Viggo on Aragorn

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Viggo on Aragorn

'An orphan raised by elves. A little like Moses. He knows the best and bravest of his forefathers screwed up. They were not immune to the corrupting temptations of the ring. So why should he, a distant and diluted descendant of a noble line, fare any better? He becomes a master of disguise and assumes different names, living a nomadic, hit-and-run existence. Like the Lone Ranger, he helps people and disappears. The Shire is protected by people like him, who patrol the borders and keep the bad guys at bay.'

Viggo Mortensen
The Washington Times
Dec 15, 2001




"I don't think Aragorn is naturally prone to fighting in the same sense that maybe Boromir was in the first story or Eomer is in this. He isn't, by nature, warlike.

The Elvish name his mother gives him at birth is Estel, which means hope. I think he basically has a sunny disposition, but it has been dampened over the years by what he has seen in the world. He is a skilled fighter who has taken on the fighting styles of the different places he has lived and fought in, but it's by virtue of necessity that he does it."

Viggo Mortensen
Aragorn Explains the Whole Good-Evil Thing
By A. J.
E! Features
15 December 2002




"Except as a child, he's never really ever been truly able to be himself publicly, or even privately - how would he even get used to that? When you get into that or any other habit, there's a resistance to or fear of changing; it's not a comfortable notion. To suddenly come out of the closet and say, "This is who I am" - to no longer operate in hiding and keep leaving the scene like the Lone Ranger, to stand in one place undisguised and let others have access to you - is in some ways more frightening than fighting any army. That inner conflict is an interesting thing to portray. It's not always something that's written, or can be fully written."

Viggo Mortensen on Aragorn
The Man Who Would be King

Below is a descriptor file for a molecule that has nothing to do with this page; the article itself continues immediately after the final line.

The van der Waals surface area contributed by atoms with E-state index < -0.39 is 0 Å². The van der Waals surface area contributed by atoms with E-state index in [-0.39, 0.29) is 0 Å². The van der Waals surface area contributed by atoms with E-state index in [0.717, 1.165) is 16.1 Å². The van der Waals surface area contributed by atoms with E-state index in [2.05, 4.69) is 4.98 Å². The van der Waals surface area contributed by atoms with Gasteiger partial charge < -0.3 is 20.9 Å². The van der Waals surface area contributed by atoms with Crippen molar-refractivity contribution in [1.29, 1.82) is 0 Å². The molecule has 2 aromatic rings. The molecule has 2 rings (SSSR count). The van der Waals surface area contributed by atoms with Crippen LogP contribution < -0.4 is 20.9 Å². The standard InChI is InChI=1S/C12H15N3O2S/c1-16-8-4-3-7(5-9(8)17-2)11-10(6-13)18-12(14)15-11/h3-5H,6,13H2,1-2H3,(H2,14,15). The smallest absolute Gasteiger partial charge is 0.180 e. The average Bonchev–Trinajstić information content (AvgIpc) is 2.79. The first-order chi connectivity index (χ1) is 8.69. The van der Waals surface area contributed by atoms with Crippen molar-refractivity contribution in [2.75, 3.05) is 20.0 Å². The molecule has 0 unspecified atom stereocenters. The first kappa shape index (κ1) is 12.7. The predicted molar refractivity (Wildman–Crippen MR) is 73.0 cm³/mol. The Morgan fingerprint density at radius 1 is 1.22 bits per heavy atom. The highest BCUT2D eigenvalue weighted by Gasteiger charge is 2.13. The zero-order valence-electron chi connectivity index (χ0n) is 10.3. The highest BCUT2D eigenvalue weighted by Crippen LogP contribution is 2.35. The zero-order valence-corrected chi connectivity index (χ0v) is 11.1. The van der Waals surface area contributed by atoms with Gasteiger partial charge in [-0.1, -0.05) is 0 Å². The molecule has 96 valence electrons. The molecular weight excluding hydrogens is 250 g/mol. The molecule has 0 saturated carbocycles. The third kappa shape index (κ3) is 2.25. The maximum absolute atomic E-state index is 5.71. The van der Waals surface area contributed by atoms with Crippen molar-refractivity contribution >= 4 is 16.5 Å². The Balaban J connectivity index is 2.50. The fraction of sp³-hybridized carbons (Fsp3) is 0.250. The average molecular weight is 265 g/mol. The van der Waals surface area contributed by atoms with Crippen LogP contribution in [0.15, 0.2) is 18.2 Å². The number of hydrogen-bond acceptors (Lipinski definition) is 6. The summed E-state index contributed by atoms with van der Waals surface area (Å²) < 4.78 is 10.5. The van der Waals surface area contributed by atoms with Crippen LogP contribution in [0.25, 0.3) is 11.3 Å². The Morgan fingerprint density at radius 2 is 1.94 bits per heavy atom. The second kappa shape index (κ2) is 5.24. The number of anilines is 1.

By Scott Thill
Salon.com, 2003




"...he has this burden because he understands what happened in the past, how his forefathers, even the nobles and the bravest of them, screwed up and succumbed to the temptation of the ring and you know, he feels, almost I think, why should he do any better than them."

Viggo Mortensen
Viggo's Big Time: Viggo Mortensen on Home, Hollywood and Hobbits.
By Robin Lynch
Air New Zealand magazine
December 2002




"Despite his vast knowledge of the world, Aragorn always considers himself fallible. It is his internal conflicts that make him evolve."

Viggo Mortensen
A Year in the Life of Viggo Mortensen
By Sophie Benamon
Studio Magazine
December 2003




BE: Would you say that that the character's doubt is the most important thing that you've brought to this role, that someone else would not necessarily have brought?

VM: I don't know. I would think that anybody who read the book, thought about the character, would realize that and I think certainly Peter was probably aware of that. You have to find a character's strengths and weaknesses if you want to make him or her well-rounded.

Veni, Vidi, Viggo
by Bilge Ebiri
Yahoo Internet Life magazine, 2001




"To suddenly come out of the closet and say, "This is who I am" - to no longer operate in hiding and keep leaving the scene like the Lone Ranger, to stand in one place undisguised and let others have access to you - is in some ways more frightening than fighting any army. That inner conflict is an interesting thing to portray. It's not always something that's written, or can be fully written."

Viggo Mortensen on Aragorn
The Man Who Would be King
By Scott Thill
Salon.com, 2003




"All the heroic characters in this story have faults, or if not faults, moments of doubt.

I think it should almost be a requirement that leaders in our world have self-doubt, that they display a certain hesitation in certain situations."

Viggo Mortensen
A Sense of Finality
By Markus Tschiedert
Green Cine
17 December 2003




"What people like Boromir and others initially saw as defects and weakness in Aragorn," says Mortensen, "prove to be his greatest strength. In other words his hesitation, his self-doubt, those really are his strengths because they have to do with compassion, they have to do with him considering whether he has a right to act."

Viggo Mortensen
A Man Apart
By Ingrid Randoja
Famous
December 2003




'In many ways I realized no matter how much I researched and drew from that, in the end my best resource and closest thing to what we were going through as characters was what we were going through as people."

Viggo Mortensen
Good Fellow
by Jamie Painter Young
Backstage West
5 January 2004




"I hope you feel to some degree Aragorn's sense of hesitation. On a practical level as an actor, that was already with me when I arrived in New Zealand. I had read enough on the plane to see that the character had misgivings about the burden of the undertaking. He feels the weight of other people's expectations; it's one thing for someone to tell you that you're capable but it's quite another for you to know it yourself. I felt that in Aragorn, and I felt it too as an actor: 'You've hired me 'cos you think I can do it but privately I'm not sure'."